Guatemala Establishment Candidate Exits Presidential Race
September 15, 2015 By Staff
Top Story — Guatemala’s presidential runoff on Oct. 25 will have one fewer contestant, after the leading establishment candidate dropped out on Monday.
Jimmy Morales, a comedian with no political experience, and Sandra Torres, the ex-wife of former president Álvaro Colóm, will contest the presidency on Oct. 25 without the participation of Manuel Baldizón, who finished some 6,000 votes behind Torres. Baldizón said in a radio interview on Monday that the results were “illegitimate” and that he could not continue with the race, The Associated Press reported.
The AP noted that Baldizón’s loss in the first round on Sept. 6 was viewed as “a rejection of the status quo.” The first round of the election came at a time of high drama for Guatemala; Otto Peréz Molina resigned as president late on Sept. 2 after months of protests calling for his resignation and, ultimately, the issuance of a warrant for his arrest on corruption charges.
Those charges came as the result of an investigation by the United Nations-backed International Commission Against Impunity in Guatemala (CICIG), which uncovered a massive customs fraud scheme known as “La Línea,” named for the phone line businesses would call to arrange the bribery of officials. The investigation which ultimately brought down Peréz Molina’s government prompted massive street protests which, along with demonstrations in neighboring Honduras and elsewhere, have prompted commentators to ponder whether a “Central American spring” is underway.
Baldizón came in second to Peréz Molina in 2011. In first-round voting on Sept. 6, Morales won 24 percent of the vote; under Guatemalan law a candidate must win more than 50 percent of votes in order to avoid a runoff.
Torres, who will face Morales on Oct. 25, divorced her husband, the sitting president, in 2011 in order to attempt her own run, which a court later rejected. Her National Unity of Hope party has been accused of campaign finance irregularities by the CICIG.
Headlines from the Western Hemisphere
- The lawyer of a Mexican woman who was arrested for using false identification at a gynecologist’s office in Texas said her client’s arrest could have a “chilling effect” that would deter other immigrants from seeking healthcare.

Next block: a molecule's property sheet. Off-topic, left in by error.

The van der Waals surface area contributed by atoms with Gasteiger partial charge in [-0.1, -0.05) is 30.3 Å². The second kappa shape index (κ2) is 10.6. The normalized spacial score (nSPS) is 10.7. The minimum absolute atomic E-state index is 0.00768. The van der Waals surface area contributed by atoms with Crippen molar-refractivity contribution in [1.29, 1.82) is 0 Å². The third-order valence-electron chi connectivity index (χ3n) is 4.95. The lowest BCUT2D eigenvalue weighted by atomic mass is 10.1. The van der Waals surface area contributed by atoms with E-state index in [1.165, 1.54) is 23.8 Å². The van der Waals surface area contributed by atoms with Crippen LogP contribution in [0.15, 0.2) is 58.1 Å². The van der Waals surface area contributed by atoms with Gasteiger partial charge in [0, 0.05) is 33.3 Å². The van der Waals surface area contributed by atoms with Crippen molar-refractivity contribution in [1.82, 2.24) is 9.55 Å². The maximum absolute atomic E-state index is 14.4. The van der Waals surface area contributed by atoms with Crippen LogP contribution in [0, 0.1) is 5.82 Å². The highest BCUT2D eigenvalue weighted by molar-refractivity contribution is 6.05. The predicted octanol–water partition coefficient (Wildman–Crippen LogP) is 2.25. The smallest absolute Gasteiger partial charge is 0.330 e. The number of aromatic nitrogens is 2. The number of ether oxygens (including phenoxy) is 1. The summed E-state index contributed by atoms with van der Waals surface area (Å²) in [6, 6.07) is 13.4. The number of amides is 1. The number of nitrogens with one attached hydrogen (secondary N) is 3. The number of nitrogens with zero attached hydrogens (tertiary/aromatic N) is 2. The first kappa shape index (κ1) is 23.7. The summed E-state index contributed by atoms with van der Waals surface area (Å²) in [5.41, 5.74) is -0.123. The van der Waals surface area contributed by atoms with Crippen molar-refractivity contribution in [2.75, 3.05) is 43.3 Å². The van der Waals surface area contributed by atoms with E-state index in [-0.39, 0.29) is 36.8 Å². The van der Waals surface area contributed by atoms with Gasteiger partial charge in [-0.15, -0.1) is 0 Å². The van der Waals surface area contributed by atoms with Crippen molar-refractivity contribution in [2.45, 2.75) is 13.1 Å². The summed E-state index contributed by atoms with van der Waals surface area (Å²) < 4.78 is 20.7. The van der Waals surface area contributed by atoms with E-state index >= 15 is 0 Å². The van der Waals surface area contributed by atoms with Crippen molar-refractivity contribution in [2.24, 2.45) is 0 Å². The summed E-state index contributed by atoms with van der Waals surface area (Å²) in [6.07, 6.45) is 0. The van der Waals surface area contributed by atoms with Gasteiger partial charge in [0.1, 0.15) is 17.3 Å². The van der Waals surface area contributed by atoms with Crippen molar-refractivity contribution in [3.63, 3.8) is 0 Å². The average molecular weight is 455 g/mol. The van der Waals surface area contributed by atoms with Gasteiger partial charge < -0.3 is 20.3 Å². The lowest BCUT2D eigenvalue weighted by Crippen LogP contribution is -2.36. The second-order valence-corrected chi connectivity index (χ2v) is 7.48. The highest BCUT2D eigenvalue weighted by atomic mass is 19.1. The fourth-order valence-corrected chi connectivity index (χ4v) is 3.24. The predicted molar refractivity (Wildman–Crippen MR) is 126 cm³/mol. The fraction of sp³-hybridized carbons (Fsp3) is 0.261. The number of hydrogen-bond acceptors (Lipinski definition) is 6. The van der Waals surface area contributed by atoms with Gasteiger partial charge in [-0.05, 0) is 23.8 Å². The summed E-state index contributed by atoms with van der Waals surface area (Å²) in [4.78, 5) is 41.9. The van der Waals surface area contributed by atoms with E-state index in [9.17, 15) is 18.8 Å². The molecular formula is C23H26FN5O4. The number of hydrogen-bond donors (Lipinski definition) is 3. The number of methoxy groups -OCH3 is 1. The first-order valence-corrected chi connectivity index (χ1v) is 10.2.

- Egypt publicly apologized for mistakenly attacking and killing 12 Mexican tourists who had received permission to travel to a remote region of the country’s Western Desert.
- Eight Hispanic representatives of U.S. Congress urged the Treasury secretary to ramp up efforts to address the debt crisis in Puerto Rico and push forward two pending bankruptcy bills in order to prevent “economic catastrophe” on the island.
- The Ladies in White, a largely Roman Catholic dissident group in Cuba, plans to protest Pope Francis’ visit to the island because they are unsatisfied with the Catholic church’s failure to stand up to the Cuban government.
- U.S. President Barack Obama extended Cuba’s designation under the Trading With the Enemy Act, effectively giving him more control over how strict sanctions against the island will be.
- Taxi drivers in Costa Rica staged a protest against the car service Uber last weekend, saying the app threatens their jobs.
- Money laundering still persists in Panama despite the country’s efforts at reform, according to a new analysis by InSight Crime, in part due to relatively lax regulation of corporations.
- A Colombian air force commander said during a news conference that a Venezuelan aircraft invaded the country’s airspace for the second time in two days, the latest development in an ongoing border dispute that threatens to further destabilize relations between the two neighboring countries.
- Peruvian drug kingpin Gerald Oropeza, detained on Saturday in Ecuador after avoiding capture for five months, has been extradited back to Peru to face charges.
- The administration of Brazilian President Dilma Rousseff announced tax hikes and spending cuts on Monday — one day after prominent daily newspaper Folha de São Paulo argued that such a move was Rousseff’s “last chance” at staying in power — in an attempt to reduce the country’s massive budget deficit.
- Argentine military officers tortured their subordinates during the Falklands War between Argentina and Great Britain in 1982, recently released military documents reveal, including subjecting them to beatings and mock executions.